English: Lord Palmerston Addressing the House ...

English: Lord Palmerston Addressing the House of Commons During the Debates on the Treaty of France in February 1860 (Photo credit: Wikipedia)

Pam: the knave of clubs; or, in street phraseology; Lord Palmerston.

(Interesting stuff! So we have two separate meanings here.

I found on-line that the jack of clubs is called Pam after a medieval comic-erotic character called Pamphilus. Apparently he was the main character in a short work written in France towards the end of the 12th century and hugely popular throughout Europe. So popular, in fact, that that is where we get the word “pamphlet.” Here is an Introduction and translation.

The word was also a nickname for Lord Palmerston, who was a controversial Prime Minister of England.

According to Wikipedia (They have a lot of info on him):

Henry John Temple, 3rd Viscount Palmerston, KG, GCB, PC (20 October 1784 – 18 October 1865), known popularly as Lord Palmerston, was a British statesman who served twice as Prime Minister in the mid-19th century. Popularly nicknamed “Pam,” or “The Mongoose”, he was in government office almost continuously from 1807 until his death in 1865, beginning his parliamentary career as a Tory and concluding it as a Liberal.

He is best remembered for his direction of British foreign policy through a period when Britain was at the height of its power, serving terms as both Foreign Secretary and Prime Minister. Some of his aggressive actions, now sometimes termed liberal interventionist, were greatly controversial at the time, and remain so today. He was the most recent British Prime Minister to die in office. For the full info click here.

So Pam is a two for one!)

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From the Dictionary of Nautical, University, Gypsy and Other Vulgar Tongues first published in 1859.

Bread

Bread (Photo credit: CeresB)

Pannam: food, bread. Lingua Franca, Pannen; Latin, Panis; Ancient cant, Yannam.

Pannam-Bound: stopping the prison food or rations to a prisoner.

Pannam-Struck: very hungry.

(Pannan-Bound is a bit chilling. Wonder when or why they starved their prisoners. Reminds me of an episode of Orange is the New Black.)

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Shopping for shoes

Shopping for shoes (Photo credit: Wikipedia)

From the Dictionary of Nautical, University, Gypsy and Other Vulgar Tongues first published in 1859.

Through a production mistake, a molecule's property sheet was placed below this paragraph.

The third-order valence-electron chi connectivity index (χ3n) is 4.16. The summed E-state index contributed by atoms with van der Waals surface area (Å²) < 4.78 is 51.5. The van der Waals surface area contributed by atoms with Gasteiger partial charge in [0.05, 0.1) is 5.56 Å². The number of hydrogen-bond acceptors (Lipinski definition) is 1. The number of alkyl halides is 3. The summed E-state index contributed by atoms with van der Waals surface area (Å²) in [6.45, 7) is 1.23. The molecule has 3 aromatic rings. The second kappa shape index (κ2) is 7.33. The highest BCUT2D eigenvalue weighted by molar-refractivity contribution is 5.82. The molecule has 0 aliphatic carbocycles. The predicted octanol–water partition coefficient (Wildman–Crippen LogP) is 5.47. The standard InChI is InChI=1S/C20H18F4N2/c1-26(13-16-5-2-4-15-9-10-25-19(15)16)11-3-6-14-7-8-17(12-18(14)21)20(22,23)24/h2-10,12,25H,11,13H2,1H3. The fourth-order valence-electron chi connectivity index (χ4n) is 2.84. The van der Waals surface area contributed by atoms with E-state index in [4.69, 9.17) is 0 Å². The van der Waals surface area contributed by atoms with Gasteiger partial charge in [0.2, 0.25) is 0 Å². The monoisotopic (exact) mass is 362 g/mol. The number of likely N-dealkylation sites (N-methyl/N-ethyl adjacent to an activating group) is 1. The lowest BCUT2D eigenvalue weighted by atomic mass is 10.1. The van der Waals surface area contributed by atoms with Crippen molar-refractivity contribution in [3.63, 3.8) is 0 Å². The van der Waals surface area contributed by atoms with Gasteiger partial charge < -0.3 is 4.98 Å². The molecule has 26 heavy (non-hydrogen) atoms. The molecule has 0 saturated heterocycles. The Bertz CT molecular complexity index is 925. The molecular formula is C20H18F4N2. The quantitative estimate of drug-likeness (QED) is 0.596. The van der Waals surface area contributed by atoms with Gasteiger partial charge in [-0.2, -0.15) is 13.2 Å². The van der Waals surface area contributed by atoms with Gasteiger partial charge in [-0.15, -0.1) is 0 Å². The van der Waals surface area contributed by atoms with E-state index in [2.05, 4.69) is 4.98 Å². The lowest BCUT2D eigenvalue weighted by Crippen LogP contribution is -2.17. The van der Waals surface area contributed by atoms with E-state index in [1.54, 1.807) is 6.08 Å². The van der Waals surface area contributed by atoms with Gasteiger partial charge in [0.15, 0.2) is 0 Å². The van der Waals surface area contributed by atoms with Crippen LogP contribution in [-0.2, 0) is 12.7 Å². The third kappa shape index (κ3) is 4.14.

Palming:  Robbing shops by pairs, on thief bargaining with apparent intent to purchase, whilst the other watches his opportunity to steal. An amusing example of Palming came off some time since. A man entered a “ready made” boot and shoe shop and desired to be shown a pair of boots, his companion staying outside and amusing himself by looking in at the window. The one who required to be fresh shod was apparently of a humble and deferential turn, for he placed his hat on the floor directly he stepped in the shop. Boot after boot was tried on until at last a fit was obtained, when lo, forth came a man, snatched up the customer’s hat left near the door, and down the street he ran as fast as his legs could carry him. Away went the customer after his hat, and Crispin, standing at the door, clapped his hands and shouted”go, you’ll catch him,” little thinking that it was a concerted trick, and that neither his boots nor the customer would ever return. Palming sometimes refers to secreting money or rings in the hand.

(Many years ago I worked as a manager of a retail store we were also victims of Palming, although it that case it was a group of people working together. A couple of people came in and kept the shop assistants busy asking questions about our products while a few more stole a bunch of small but expensive sculptures. Quite infuriating when you learn the nice person you were trying to help was manipulating you, not to mention the financial loss. But apparently it’s nothing new.)

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From the Dictionary of Nautical, University, Gypsy and Other Vulgar Tongues first published in 1859.

Owing to the reach of the British Empire, the ...

Owing to the reach of the British Empire, the shilling was once used on every inhabited continent. This two-shilling piece was minted for British West Africa. (Photo credit: Wikipedia)

Deaner: a shilling. Provincial Gipsy, Deanee, a pound.

(Seems they’ve got almost as many slang words for money as they do for beating people up. I think the count is at 17 for beating people up.)

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From the Dictionary of Nautical, University, Gypsy and Other Vulgar Tongues first published in 1859.

Detail of an original George Cruikshank engrav...

Detail of an original George Cruikshank engraving showing the Artful Dodger introducing Oliver to Fagin. (Photo credit: Wikipedia)

Father or Fence: a buyer of stolen property.

(Well, this meaning of Fence has made its way into correct usage but Father is a new one to me. Maybe it was a useful. If someone asked where that gift they gave you went, you could tell them, “I left if at my father’s place.”Uncle could be used in the same way. Also useful code for thieves speaking in public I imagine.)